Following an exposé of the National Religious Magazine Shevi’i last week of the decision reached by the Hesder Yeshivas Association to pull Hesder soldiers from the Artillery Corps and the Combat Collection Corps, two religious reserve soldiers who served in Hesder units as enlisted men sent a sharp letter to the commander of artillery group 209, Col. Zvi Erdan, complaining about having had to sleep in the field with female soldiers during battery training about two weeks ago.
“We found ourselves in training with women without prior knowledge, and without knowing that we had the right to refuse,” the reservists wrote. “The sleeping accommodation offered almost no separation between the men and the women, this, too, without letting us figure out what was happening, and so we were forced to sleep in a mixed group. Some fighters had to sneak into another, remote compound, to sleep there in a way that suits their values.”
The writers added: “We are deeply shocked, and demand that the situation be mended. Regarding the event – please deal with it in a focused and decisive manner; and as to the future – we must be allowed to keep everything the Torah commands us, as well as everything we are commanded to do under IDF orders, and we will not accept any alteration of either.”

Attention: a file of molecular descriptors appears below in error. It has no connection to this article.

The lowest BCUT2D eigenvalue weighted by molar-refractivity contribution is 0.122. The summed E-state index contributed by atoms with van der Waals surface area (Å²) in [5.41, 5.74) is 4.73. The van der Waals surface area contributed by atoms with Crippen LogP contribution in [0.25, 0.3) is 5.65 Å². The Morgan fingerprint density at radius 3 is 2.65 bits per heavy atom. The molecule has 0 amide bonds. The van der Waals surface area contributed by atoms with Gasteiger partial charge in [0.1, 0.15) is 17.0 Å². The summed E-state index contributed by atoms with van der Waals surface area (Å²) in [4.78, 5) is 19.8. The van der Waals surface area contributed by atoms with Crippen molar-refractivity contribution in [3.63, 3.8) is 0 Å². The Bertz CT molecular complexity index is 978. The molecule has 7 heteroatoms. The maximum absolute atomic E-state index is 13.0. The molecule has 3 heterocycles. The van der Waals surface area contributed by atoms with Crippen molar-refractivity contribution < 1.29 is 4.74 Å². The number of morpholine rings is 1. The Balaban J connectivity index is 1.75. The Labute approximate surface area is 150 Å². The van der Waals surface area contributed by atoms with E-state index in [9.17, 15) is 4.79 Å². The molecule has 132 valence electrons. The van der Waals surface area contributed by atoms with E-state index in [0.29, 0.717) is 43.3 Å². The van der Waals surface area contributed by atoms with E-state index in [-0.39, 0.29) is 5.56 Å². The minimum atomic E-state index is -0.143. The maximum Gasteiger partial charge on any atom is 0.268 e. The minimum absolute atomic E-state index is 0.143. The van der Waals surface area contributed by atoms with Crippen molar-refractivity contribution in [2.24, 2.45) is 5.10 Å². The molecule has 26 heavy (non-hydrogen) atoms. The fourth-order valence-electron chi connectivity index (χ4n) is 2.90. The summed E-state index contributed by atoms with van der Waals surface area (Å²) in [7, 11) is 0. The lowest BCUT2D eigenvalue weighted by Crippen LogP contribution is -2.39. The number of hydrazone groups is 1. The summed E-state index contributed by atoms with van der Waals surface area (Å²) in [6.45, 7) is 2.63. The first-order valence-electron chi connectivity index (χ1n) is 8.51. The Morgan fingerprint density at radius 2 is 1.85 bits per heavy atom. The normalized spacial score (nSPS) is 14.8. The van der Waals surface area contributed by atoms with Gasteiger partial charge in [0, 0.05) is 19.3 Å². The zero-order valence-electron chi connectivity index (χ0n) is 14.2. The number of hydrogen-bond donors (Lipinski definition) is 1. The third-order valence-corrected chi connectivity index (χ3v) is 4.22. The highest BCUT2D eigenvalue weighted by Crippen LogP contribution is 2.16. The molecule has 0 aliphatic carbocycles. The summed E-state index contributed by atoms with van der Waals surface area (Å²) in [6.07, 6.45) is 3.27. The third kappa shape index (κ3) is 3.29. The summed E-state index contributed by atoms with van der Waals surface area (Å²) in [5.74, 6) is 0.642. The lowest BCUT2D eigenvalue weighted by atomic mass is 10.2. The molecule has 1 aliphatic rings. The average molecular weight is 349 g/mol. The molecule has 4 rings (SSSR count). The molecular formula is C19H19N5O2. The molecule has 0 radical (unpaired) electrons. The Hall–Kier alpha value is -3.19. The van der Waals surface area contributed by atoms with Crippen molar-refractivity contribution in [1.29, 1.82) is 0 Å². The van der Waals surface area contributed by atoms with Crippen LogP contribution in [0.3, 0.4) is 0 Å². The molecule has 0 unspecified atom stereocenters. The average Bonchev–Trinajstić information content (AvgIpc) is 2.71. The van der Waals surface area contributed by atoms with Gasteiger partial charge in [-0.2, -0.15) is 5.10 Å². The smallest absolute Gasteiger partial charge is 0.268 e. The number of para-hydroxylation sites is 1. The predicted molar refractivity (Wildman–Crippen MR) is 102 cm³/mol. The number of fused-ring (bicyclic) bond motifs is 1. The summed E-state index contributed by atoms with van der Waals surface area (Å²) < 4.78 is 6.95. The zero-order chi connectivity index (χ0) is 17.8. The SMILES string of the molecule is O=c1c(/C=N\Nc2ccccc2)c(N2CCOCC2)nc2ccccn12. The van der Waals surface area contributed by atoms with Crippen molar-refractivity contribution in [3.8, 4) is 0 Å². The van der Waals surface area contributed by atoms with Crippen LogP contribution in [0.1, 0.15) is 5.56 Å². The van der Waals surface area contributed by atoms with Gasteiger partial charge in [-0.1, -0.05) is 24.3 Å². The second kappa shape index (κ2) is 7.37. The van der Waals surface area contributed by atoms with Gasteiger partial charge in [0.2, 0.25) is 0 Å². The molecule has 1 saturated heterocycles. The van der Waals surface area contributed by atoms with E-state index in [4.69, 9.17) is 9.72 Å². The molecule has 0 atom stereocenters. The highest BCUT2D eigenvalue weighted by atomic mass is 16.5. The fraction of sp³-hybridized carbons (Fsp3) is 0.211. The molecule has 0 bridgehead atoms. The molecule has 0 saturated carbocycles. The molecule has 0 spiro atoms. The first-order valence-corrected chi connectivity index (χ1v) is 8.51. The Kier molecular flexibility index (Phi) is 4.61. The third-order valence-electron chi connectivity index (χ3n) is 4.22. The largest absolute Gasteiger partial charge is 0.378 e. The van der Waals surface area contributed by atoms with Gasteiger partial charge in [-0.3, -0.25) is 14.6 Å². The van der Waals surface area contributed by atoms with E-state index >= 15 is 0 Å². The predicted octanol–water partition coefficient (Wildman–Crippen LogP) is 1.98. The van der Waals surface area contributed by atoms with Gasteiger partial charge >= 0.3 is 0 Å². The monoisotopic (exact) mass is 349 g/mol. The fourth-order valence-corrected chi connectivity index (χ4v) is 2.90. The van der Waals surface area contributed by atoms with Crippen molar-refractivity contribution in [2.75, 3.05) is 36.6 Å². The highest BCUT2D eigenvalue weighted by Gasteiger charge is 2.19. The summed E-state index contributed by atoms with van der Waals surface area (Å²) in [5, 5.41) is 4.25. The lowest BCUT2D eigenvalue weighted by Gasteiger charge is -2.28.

According to Shevi’i, citing knowledgeable IDF personnel, last year, the Artillery Corps decided to train only female soldiers for certain tasks relating to cannon batteries, such as firing management and the communications of each battery. This means that within a year or two, the Artillery Corps will have no battery without female soldiers.
One of the letter’s authors said to the Shevi’i: “They want to tear us away from the army, and create places without religious life in general. We are told, in effect, be secular or you won’t serve here. We come here with great devotion and love, we served here as enlisted men and we want to continue serving, but they just keep us away.”
The IDF spokesman responded that “the Artillery Corps combines female warriors in all of its components, save for in positions that do not permit this for physiological reasons. The Artillery Corps is careful to allow every soldier who maintains a religious lifestyle the conditions he needs – in regular and reserve service, in training and in the operational units, all in accordance with the Joint Service Ordinance.”